Select Page

Session 6/15

Page 2/4 Topic A: Task and relations work

Topic A: Task and relations work

Children must learn from you how to bond with people, how feel attached to them, and how to interact with others.
They learn how to be social from the way you manage to interact with them and the way you work with relations.

In this sense, you as a professional foster carer is the most important person in the life of the child placed outside its biological family.

They do not have their parents as teachers, so they must rely on their foster parents for learning. The social skills they should have learned from their parents, they must now learn from you. This is sometimes a burden of responsibility, but also a gift: when you succeed, you have given the child a secure base: a positive foundation for life.

Doing this in practice is not easy if you are responsible for the care of many children, so let us look at the practical task:
When you work with children, you always work with two different tasks. You need to do a lot of practical things: facilitate activities with the children, get dressed, put them to bed, wash them, changing diapers, etc. This is necessary for fulfilling the basic needs of the child (food, sleep, activities) and for making a natural rhythm of activities during the day. While you do all this, you also work with the relation: while you get the child dressed you also talk to the child, respond to the child, get the attention of the child, smile and caress the child and so on. This is necessary for making the child feel secure, for promoting attachment, and for social and emotional education in general. And as mentioned, the emotional state of the child is essential for its brain development.

It is always difficult to balance task and relation. Let us look at these videos demonstrating three different ways of managing it. In all three examples, the task is the same, but the ways in which the caregiver relates with the child are different.

This employee focuses on the task – she does not relate while changing the diaper. She is quickly finished and can go on to the next child, but the child did not learn anything about how to relate to others.

This woman is also changing a diaper – but at the same time she also talks a lot to the baby, and she tries to get the child’s attention. So, she is able to balance task and relation – she finishes the task in a reasonable time and also stimulates the child.

This woman focuses only on the relation, and she almost forgets that she has a task to do. On the other hand, this child learns a lot about concentration, joy, and human contact. So maybe she is the one who teaches the child most about how to be in a relation.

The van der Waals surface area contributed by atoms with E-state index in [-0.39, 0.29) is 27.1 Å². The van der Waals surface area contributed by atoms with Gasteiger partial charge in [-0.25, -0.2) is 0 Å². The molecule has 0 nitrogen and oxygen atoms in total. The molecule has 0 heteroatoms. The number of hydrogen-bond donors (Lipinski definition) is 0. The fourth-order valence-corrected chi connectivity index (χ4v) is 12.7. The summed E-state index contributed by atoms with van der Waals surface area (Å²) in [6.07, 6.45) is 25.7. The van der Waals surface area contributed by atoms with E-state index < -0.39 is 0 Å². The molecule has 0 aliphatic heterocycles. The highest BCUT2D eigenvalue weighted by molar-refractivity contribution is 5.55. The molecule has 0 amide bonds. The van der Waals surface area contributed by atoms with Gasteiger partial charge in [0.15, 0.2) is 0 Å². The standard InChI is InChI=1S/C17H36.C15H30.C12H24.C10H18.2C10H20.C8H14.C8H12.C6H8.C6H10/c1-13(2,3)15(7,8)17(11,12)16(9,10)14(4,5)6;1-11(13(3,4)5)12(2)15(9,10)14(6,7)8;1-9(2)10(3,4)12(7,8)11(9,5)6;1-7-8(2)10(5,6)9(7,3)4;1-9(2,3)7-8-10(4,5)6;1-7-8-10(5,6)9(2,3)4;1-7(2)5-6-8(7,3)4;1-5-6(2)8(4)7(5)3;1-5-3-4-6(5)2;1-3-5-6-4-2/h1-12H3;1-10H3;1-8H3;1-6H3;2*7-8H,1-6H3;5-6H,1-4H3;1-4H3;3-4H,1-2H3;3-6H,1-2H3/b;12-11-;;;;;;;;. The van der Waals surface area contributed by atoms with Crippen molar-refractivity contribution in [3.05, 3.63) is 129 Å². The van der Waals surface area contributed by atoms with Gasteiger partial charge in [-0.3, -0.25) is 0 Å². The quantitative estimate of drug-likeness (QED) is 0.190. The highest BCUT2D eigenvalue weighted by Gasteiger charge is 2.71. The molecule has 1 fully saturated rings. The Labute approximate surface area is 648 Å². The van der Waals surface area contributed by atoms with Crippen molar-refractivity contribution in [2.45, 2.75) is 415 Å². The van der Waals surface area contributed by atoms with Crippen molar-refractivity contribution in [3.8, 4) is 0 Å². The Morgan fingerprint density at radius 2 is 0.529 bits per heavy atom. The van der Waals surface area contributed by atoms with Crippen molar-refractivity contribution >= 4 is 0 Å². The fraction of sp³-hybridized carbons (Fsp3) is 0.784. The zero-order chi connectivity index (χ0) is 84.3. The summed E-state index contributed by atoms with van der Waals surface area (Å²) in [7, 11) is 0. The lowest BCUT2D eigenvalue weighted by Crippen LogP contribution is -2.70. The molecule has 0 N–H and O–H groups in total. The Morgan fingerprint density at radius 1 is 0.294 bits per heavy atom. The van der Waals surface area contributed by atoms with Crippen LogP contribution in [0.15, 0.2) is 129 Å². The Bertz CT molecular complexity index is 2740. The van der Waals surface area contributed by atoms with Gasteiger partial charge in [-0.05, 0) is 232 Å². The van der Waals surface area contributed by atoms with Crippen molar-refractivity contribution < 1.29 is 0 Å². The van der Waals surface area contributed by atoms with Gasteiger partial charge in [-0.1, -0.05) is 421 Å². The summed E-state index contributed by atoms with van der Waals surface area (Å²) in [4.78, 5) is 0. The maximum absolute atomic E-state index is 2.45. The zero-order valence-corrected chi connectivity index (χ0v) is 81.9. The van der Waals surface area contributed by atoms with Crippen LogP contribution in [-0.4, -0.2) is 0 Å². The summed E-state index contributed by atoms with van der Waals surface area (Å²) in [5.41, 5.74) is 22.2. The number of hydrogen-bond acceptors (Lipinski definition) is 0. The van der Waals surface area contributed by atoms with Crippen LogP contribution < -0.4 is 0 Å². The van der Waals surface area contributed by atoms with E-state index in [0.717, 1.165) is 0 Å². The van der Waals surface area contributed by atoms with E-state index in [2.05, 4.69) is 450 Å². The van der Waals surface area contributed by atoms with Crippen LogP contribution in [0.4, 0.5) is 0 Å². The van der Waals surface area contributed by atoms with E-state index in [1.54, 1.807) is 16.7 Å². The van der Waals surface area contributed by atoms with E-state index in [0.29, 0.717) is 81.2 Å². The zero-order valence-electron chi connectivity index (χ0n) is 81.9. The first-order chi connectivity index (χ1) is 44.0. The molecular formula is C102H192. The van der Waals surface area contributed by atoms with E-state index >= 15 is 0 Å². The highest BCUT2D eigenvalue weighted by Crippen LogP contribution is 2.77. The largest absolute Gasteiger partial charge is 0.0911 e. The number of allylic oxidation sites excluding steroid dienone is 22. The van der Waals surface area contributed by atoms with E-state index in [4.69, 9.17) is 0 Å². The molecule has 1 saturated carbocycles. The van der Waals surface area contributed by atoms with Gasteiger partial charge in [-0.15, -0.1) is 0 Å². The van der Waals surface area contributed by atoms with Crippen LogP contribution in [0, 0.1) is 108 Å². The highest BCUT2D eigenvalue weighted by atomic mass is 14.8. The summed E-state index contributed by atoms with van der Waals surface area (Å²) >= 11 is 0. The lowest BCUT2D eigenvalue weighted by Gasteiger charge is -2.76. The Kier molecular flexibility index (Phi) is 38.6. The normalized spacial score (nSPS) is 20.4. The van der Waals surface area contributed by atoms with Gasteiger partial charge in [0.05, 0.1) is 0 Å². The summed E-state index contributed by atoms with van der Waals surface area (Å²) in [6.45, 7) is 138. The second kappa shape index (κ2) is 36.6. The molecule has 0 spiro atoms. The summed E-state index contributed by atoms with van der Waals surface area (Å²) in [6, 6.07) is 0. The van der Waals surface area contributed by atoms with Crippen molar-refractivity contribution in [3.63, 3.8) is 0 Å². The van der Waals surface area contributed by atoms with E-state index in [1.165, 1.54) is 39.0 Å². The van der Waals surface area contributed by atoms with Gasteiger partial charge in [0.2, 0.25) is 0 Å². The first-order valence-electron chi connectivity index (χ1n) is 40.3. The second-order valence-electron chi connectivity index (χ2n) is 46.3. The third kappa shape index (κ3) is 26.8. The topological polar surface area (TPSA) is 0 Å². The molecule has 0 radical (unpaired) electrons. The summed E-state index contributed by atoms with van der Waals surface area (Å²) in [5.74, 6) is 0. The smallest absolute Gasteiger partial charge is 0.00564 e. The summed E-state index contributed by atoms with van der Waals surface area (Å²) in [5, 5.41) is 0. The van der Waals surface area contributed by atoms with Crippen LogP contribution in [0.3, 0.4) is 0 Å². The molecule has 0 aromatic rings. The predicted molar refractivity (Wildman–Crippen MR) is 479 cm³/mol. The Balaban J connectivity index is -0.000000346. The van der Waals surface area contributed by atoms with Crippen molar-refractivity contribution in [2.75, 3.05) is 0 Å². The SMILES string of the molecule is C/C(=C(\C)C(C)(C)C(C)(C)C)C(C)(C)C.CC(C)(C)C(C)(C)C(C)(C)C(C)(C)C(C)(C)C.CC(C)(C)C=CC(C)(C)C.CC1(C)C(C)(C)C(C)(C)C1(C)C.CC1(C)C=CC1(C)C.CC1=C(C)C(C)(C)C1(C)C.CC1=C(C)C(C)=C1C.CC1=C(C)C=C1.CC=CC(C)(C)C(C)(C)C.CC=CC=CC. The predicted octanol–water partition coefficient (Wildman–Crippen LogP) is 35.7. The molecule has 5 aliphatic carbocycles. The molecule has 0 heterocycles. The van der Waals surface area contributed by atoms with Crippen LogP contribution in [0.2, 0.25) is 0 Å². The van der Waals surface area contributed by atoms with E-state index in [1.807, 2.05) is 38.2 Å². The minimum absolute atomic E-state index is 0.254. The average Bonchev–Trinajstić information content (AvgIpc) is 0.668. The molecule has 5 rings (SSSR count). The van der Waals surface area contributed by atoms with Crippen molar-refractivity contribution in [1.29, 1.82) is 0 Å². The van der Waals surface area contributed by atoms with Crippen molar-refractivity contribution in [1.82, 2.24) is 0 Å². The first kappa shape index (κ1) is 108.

• What is most important or necessary for you – how do you balance task and relations work in your foster care?
  • How do you balance task and relation in your own family? How did your parents do this?
  • How can you involve the child in what you are doing and interact with it at the same time? For example: instead of asking the child to wait while you do the laundry, let the child help you, and talk to it about how it feels and thinks, how school went today, etc.
  • How do you balance between “giving time and attention to one child” and “giving attention to all the children”? When you have more than one child, it might be difficult to decide how much attention to give to each child.
  • What can you do to make as much relations work as possible while you perform practical tasks?


  • Why are professional caregivers the most important people in the lives of placed children?
  • What is important when you focus on task work?
  • What is important when you focus on relations work?
  • What is difficult in doing both at the same time?
  • How can you combine them?


Reflect on how you can do relations work by organizing the daily activities in new ways:
  • Maybe you could divide your work in new and more efficient ways, so your children know where and when you are accessible to them.
  • Are there other daily activities in which you can include your children?

Here are a few suggestions for activities you can perform before moving on to Topic B:
Observe and write, or use your cell phone or a camera to record how you work with daily practical tasks. Discuss how you can relate to the children while you do the practical work. Notice and discuss how you may sometimes find practical work most important, and how you sometimes find relations work most important in various situations during the day.


“I don’t make any choice between dealing with children and performing a task anymore. At this session, I learned to do both of them at the same time. I’m relaxed and my child has fun, too. In this way, I can play games with them and they can hug me. In this way, they know that I would be with them whatever happens.”
Caregiver’s statement